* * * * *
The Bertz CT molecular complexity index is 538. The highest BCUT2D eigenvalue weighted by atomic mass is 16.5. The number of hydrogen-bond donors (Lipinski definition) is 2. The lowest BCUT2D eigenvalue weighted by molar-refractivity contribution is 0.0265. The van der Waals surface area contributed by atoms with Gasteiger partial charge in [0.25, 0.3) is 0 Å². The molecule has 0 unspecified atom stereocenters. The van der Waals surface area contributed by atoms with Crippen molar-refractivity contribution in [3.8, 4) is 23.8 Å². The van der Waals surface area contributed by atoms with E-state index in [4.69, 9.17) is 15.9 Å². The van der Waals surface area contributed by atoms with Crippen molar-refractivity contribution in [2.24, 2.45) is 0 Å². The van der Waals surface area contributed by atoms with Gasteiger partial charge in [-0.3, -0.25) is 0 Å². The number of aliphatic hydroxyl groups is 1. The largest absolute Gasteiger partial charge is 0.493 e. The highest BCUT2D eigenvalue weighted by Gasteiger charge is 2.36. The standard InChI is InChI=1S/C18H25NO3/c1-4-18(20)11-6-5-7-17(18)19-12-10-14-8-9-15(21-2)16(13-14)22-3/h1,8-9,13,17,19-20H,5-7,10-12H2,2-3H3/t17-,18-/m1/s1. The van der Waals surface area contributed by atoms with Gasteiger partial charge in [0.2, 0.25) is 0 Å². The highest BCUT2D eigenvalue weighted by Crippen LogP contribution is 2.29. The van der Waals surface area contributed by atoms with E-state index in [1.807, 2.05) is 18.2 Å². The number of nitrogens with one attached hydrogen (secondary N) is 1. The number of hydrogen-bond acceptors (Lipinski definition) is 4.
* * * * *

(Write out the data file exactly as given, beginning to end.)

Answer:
The Bertz CT molecular complexity index is 538. The highest BCUT2D eigenvalue weighted by atomic mass is 16.5. The number of hydrogen-bond donors (Lipinski definition) is 2. The lowest BCUT2D eigenvalue weighted by molar-refractivity contribution is 0.0265. The van der Waals surface area contributed by atoms with Gasteiger partial charge in [0.25, 0.3) is 0 Å². The molecule has 0 unspecified atom stereocenters. The van der Waals surface area contributed by atoms with Crippen molar-refractivity contribution in [3.8, 4) is 23.8 Å². The van der Waals surface area contributed by atoms with E-state index in [4.69, 9.17) is 15.9 Å². The van der Waals surface area contributed by atoms with Crippen molar-refractivity contribution in [2.24, 2.45) is 0 Å². The van der Waals surface area contributed by atoms with Gasteiger partial charge in [-0.3, -0.25) is 0 Å². The number of aliphatic hydroxyl groups is 1. The largest absolute Gasteiger partial charge is 0.493 e. The highest BCUT2D eigenvalue weighted by Gasteiger charge is 2.36. The standard InChI is InChI=1S/C18H25NO3/c1-4-18(20)11-6-5-7-17(18)19-12-10-14-8-9-15(21-2)16(13-14)22-3/h1,8-9,13,17,19-20H,5-7,10-12H2,2-3H3/t17-,18-/m1/s1. The van der Waals surface area contributed by atoms with Gasteiger partial charge in [0.2, 0.25) is 0 Å². The highest BCUT2D eigenvalue weighted by Crippen LogP contribution is 2.29. The van der Waals surface area contributed by atoms with E-state index in [1.807, 2.05) is 18.2 Å². The number of nitrogens with one attached hydrogen (secondary N) is 1. The number of hydrogen-bond acceptors (Lipinski definition) is 4.